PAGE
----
Huston, the joshing, principled New York bank manager, Tom Dickson, animates this sermon (scripted by Robert Riskin) by sheer force of personality: a Depression-era bank-run is halted by the little people who rally to Dickson's defence and shame the selfish plutocrats on the bank's board. Huston's rough-hewn character is matched by a wonderfully sophisticated and seductive performance by Johnson, as the manager's somewhat neglected wife. She unwittingly abets her husband's discomfort by allowing herself to be wooed by the chief cashier (Gordon), who's been forced into dishonesty by his gambling debts. Beautifully shot by Joseph Walker, with several striking expressionistic touches, this breathtaking film from Capra's golden period with Harry Cohn's Columbia is notable among much else for its vivid depiction of how a bank operates and for a tremendous climax in which a sea of desperate depositors clamour for their cash.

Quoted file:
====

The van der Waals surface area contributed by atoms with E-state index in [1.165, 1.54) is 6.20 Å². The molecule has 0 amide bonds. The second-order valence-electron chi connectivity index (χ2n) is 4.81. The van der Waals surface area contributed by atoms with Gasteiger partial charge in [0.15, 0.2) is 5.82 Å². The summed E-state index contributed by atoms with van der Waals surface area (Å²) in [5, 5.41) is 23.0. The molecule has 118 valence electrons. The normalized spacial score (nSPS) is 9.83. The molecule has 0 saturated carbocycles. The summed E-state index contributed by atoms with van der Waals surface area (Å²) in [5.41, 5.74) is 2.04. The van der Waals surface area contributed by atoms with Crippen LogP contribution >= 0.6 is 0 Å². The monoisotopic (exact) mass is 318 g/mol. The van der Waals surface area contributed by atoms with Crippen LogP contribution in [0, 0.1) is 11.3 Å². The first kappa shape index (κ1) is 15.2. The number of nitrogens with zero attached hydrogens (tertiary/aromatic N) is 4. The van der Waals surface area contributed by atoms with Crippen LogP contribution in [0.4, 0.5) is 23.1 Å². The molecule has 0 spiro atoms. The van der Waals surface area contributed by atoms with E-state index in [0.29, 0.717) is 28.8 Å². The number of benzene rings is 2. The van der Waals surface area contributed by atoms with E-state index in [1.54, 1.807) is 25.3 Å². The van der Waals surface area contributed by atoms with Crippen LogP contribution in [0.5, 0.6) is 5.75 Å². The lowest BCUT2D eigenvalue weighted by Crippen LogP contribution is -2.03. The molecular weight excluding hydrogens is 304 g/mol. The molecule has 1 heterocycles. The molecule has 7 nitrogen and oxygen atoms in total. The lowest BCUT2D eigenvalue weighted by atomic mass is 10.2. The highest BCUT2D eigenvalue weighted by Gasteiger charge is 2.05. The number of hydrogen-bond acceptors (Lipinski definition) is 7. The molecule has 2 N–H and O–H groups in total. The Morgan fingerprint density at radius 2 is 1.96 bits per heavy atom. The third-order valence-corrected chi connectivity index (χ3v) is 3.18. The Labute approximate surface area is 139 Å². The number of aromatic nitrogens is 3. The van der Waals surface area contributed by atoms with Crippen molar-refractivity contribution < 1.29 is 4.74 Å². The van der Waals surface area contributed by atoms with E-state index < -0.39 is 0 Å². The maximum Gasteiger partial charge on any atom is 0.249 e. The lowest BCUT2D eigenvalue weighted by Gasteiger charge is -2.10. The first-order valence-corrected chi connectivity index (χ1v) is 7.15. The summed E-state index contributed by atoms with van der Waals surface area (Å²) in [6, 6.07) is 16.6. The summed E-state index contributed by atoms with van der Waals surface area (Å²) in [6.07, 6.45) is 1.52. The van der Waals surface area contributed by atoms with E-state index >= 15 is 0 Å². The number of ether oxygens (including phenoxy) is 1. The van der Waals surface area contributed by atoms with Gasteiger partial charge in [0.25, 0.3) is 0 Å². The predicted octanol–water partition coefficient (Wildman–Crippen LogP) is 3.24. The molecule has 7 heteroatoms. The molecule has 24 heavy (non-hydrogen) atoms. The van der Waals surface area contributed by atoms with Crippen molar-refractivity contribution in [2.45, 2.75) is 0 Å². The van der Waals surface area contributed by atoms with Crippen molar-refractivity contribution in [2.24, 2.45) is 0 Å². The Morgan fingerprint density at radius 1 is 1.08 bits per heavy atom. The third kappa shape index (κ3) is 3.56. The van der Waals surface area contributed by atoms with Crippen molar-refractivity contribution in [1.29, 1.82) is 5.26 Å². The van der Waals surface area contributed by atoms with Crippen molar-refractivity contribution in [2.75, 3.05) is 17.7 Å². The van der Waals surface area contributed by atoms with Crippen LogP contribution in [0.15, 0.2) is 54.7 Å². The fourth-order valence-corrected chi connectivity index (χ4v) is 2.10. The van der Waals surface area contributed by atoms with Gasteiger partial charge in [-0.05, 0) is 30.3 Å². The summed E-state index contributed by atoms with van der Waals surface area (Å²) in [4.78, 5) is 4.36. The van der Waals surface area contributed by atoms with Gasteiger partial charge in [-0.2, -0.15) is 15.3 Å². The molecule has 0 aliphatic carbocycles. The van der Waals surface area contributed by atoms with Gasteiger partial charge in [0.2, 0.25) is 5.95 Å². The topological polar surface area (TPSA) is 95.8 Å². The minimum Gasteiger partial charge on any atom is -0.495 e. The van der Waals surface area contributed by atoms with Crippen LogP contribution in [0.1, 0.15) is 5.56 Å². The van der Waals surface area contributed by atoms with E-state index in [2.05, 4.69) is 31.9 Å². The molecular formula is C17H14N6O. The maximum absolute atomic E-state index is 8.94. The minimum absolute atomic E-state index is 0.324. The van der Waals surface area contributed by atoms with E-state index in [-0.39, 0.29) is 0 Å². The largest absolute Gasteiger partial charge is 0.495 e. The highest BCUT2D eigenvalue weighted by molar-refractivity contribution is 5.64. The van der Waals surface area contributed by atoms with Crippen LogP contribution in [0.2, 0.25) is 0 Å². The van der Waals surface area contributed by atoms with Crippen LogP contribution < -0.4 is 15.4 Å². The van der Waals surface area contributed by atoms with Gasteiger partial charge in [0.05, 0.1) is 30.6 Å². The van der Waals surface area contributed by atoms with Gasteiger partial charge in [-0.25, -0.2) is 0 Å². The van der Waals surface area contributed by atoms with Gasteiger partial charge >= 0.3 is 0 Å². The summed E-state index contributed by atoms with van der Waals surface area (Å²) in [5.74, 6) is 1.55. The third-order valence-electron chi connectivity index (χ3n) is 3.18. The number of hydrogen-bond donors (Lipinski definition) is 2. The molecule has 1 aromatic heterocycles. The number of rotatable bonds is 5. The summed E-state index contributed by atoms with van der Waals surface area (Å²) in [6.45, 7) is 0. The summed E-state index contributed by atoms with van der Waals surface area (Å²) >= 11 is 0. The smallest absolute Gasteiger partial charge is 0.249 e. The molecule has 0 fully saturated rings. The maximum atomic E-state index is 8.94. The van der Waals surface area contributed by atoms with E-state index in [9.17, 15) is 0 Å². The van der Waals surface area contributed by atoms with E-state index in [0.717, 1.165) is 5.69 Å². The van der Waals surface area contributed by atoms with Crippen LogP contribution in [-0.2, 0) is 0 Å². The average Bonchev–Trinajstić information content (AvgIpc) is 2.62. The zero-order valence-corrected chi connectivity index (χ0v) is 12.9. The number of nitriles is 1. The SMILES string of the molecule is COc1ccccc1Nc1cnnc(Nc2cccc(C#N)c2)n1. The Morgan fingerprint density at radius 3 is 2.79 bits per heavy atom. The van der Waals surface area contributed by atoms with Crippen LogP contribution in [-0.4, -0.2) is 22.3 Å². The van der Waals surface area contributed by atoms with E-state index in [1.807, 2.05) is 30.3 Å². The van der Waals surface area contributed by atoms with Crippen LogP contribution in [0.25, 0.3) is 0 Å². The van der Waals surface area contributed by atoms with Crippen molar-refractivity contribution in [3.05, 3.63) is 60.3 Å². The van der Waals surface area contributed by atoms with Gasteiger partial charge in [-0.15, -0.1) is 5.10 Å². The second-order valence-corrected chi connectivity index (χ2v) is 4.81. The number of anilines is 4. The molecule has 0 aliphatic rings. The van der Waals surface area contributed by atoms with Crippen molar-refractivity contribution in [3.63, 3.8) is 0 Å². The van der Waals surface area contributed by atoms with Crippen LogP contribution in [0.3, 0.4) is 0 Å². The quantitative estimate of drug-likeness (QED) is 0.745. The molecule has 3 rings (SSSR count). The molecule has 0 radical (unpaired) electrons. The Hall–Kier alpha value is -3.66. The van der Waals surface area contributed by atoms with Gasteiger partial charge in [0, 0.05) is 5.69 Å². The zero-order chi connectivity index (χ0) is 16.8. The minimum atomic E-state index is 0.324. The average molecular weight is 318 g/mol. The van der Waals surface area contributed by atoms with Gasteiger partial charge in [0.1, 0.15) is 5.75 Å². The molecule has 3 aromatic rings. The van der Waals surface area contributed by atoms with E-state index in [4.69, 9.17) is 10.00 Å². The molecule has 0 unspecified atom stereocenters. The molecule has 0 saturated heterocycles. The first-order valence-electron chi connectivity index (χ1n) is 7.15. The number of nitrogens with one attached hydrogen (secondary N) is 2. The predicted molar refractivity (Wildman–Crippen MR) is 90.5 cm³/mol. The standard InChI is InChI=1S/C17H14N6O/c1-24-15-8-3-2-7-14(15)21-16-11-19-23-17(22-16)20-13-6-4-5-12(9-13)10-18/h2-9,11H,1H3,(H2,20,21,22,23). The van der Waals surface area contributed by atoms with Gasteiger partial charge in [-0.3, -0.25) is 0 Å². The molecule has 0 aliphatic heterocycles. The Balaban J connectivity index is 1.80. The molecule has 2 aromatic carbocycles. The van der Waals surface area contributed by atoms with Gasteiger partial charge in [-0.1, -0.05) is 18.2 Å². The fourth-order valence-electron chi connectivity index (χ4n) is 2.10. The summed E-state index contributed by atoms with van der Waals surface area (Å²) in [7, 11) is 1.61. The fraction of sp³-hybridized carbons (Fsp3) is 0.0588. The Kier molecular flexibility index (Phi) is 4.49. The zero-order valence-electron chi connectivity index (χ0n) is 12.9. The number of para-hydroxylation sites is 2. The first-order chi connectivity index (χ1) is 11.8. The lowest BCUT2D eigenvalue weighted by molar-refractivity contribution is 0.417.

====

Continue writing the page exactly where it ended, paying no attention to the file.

Cast and crew
Robert E O'Conner